Then you found out; the revelation was shocking initially, but you but the money was too sweet to let go, so you relaxed. You rationalised it: you’re not part of it, you have not been directly informed that this is what your spouse actually does. In a way, it is kind of cool – all that suspense and living on edge, unsure of what the next day would bring. In a way it reminds you of the life of a secret agent.
You smile; it feels good… to be married to someone who has this deep secret only a select few know about – a core member of the A-team. Spouse To a Secret Agent has a nice ring to it; only what you are in actuality is a Spouse to a Fraudster/Drug Mule/ Mob Boss.
In the Netflix award winning TV show, Orange Is The New Black, Piper Chapman was implicated in a drug deal gone wrong. Her lover at the time, Alex Vause, was part of a drug cartel. Money was not an issue and as Piper was spoiled to heaven and back by her lover. Paris today, Helsinki tomorrow, Milan the day after – not once did Piper think to ask “Where is my lover able to afford all these luxurious trips?”
Last week, my friend was excitedly telling me about this guy she had just met. He was funny, smart, and RICH! Her problem, however, was that she didn’t know what he did. In all of their conversation and outing, she had been unable to deduce what he did for a living. He seemed to be involved in a lot of ‘business’, and when she asked him about certain specifics, he laughed it off and tactfully avoided the question.
“I am sure he is an Olodu•”
I responded that nobody did ‘Odu’ anymore. “It is 2015. All the Odu boys of the 90s have cleaned up their act and gone legit”
“Ehn, then he must be a reformed Olodu then. Something about the guy is just off. He has too much money to be legit. Abeg, I don’t want to marry him and then EFCC will come and bundle him away. You won’t be a widow. You won’t be divorced. Your case would be worse – The Wife of a Convict. Jor, Jor. Jor. He should be going.”
I’ve always wondered what it is like to be married to a fraudster or a drug mule – a criminal in active service. Did spouses know going in? Did they find out in the course of the relationship and find themselves unable to leave? Did they even want to leave? Did they believe they could influence their spouse to go legit? What was it like being in bed with a criminal?
In Mario Puzo’s book, The Godfather, Kay Adams met Michael Corleone in college. She was an American with no incline into the Sicilian code / mob lifestyle. In fairness to her, Michael wasn’t an active member of the bad side of The Family when they met. However, at the point they married, she knew what it meant to be married to Michael Corleone, and she made him promise her that he would clean up his act in 5 years. It didn’t happen. When she couldn’t hack it any more, she asked for a divorce.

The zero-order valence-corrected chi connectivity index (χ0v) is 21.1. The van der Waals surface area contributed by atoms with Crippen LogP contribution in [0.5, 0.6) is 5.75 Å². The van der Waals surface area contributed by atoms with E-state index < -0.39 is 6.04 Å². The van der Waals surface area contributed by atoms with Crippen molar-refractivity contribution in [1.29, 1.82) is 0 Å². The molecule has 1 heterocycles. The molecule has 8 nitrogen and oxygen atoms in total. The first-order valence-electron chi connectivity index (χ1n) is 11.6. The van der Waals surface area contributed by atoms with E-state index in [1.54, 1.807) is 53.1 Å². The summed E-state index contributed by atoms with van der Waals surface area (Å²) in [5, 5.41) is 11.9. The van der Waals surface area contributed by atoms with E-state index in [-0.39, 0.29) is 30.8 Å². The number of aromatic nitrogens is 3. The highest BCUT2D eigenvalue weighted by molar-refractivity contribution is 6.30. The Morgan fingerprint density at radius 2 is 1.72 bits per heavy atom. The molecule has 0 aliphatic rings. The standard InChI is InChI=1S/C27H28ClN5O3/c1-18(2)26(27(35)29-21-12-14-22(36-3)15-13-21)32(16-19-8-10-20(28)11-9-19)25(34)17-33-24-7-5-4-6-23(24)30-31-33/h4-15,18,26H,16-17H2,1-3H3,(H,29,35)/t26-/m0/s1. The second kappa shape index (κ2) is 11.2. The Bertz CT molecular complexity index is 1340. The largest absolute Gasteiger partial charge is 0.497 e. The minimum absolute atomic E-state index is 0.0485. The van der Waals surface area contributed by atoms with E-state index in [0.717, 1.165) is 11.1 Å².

I haven’t heard many stories of people who have left their spouses in Nigeria. Before we even get to the point of leaving a criminal, the first step is the discovery stage. How many people actually like to ask the hard questions? Ignorance of these things gives room for plausible deniability. It also helps you to sleep better at night – very much like an ostrich with its head safely ensconced beneath the sand. At least you can always say you were not aware that your multi-million dollar apartment complex was funded by the proceeds of crime. You didn’t ask. You were not told. Q.E.D.
But here’s the thing: men lie, women lie, but numbers don’t! If your spouse tells you she has a shop in Iponri where she sells gift items. The estimated total turnover is half a million a month, and she has no other apparent source of income – yet, every other week she is flying 1st class to one fancy island or the other, dearly beloved, it is time to ask some hard questions.
There is only so much hiding you can do with the ambiguous term ‘business’. Every high net worth individual can tell you the numbers which make up their worth. Where income source becomes unaccountable, then you’re dealing with something untoward.
I asked a friend who once dated a fraudster in the late 90s about what it was to be dating a Credit Card scam veteran. She explained that she found a way to tell herself that it was a victimless crime, and as such she wasn’t hurting anybody. (The scam involved applying for credit cards under the names of dead children. So they’d take the names off the death registry and apply. I don’t know the details, please don’t ask me)
In Nigeria, we are not particularly notorious for shaming ill-gotten wealth. We laud and praise anybody who is able to claw their way out of the recesses of poverty – by any means necessary. We are saddened when we read the news of Nigerians who are caught for trafficking drugs, but we don’t exactly condemn the act, because if the project was successful, they would be cruising down our streets in their flashy cars. We would invite them to our fund raising dinners, and introduce them to our friends and relatives as “New guys in town – with fresh Malay money”
An attempt to be the contrary voice questioning the sudden’ wealth acquisition is seen as jealousy or as envy.
So, we brown nose with them, date them, marry them, expect them to spend some of their largesse on us. Then, we pray for them to clean up their act – go legit, or NOT get caught!